Scottish referendum revisited: Is an independent Scotland becoming inevitable?

Mark Diffley
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Scottish independence: A year is a long time in politics (Source: Getty)
A fortnight today (18 September) will mark the first anniversary of the Scottish independence referendum – arguably the most important political event any of us in Scotland have experienced – giving pause for reflection on a year that has seen the referendum losers seem like winners, and vice versa.
Despite the relatively decisive margin last September (55 per cent voting ‘No’ to independence, with 45 per cent in favour), it is the SNP who have reaped the rewards; over 100,000 new members, 56 of the 59 MPs elected in Scotland at the general election and a likely historic consecutive overall majority at next May’s Scottish Parliament elections.
Our own poll from earlier this week confirmed the SNP’s dominance, not only in voting intentions for next year but also on all the key policy areas that will decide the election and on the personal ratings of Nicola Sturgeon, which far surpass those of her rival party leaders.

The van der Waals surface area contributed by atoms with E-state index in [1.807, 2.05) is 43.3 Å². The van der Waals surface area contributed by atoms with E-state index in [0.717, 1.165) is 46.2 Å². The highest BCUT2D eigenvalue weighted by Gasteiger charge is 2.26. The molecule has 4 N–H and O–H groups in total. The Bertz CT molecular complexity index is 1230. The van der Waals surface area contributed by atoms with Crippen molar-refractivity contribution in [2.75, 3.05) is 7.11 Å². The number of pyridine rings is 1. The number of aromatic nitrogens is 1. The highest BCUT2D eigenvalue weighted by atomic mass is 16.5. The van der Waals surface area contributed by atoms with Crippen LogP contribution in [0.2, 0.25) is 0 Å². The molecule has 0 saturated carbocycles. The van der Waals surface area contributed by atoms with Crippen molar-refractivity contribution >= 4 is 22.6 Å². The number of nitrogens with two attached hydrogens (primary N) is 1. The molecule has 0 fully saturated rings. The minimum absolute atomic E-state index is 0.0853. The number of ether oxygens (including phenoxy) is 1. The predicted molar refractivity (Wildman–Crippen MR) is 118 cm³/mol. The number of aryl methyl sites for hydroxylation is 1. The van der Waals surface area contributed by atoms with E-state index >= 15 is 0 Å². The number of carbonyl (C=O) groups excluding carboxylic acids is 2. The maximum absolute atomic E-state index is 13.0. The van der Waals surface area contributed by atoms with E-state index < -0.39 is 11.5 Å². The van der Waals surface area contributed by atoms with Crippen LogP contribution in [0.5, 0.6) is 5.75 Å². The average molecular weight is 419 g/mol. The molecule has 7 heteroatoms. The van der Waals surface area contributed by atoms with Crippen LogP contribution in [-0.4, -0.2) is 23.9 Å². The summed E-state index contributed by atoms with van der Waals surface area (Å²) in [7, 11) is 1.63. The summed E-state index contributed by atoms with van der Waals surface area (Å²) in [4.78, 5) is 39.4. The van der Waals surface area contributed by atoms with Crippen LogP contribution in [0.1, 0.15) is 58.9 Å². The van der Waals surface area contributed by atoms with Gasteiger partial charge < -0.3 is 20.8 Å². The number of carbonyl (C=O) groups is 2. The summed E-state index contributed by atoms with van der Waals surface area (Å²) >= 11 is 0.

But where does that leave support for independence and the prospect of a second referendum? The watchword from the First Minister and the SNP since the referendum has been one of caution: if
there is to be another referendum it must be held at a time when supporters of independence think they have the best chance of winning. Losing a second referendum would, likely remove the issue from the agenda for the foreseeable future.
That is why our poll finding that 53 per cent would vote in favour of independence if another referendum were held now is a mixed blessing for the SNP and independence supporters.
On the one hand, those who urge caution and want to wait before pushing for a second referendum will want to see the findings of this survey backed up by a series of polls with healthy leads before being at all confident of winning an actual vote. And views may obviously change significantly if and when a second referendum is announced and campaigning is underway.
On the other hand, the poll indicates that backing for independence may well be rising, which is not that surprising given the surge in SNP support since last year’s vote. This, along with the presence of a Conservative UK government unpopular among Scots, may see the First Minister facing pressure to propose a second referendum sooner rather than later.
It is too early to say whether our poll represents a significant shift in mood in favour of independence and whether that support would be sustained if a second referendum were called.
But one thing is for sure; if you thought last year’s referendum would resolve the issue for good, think again.

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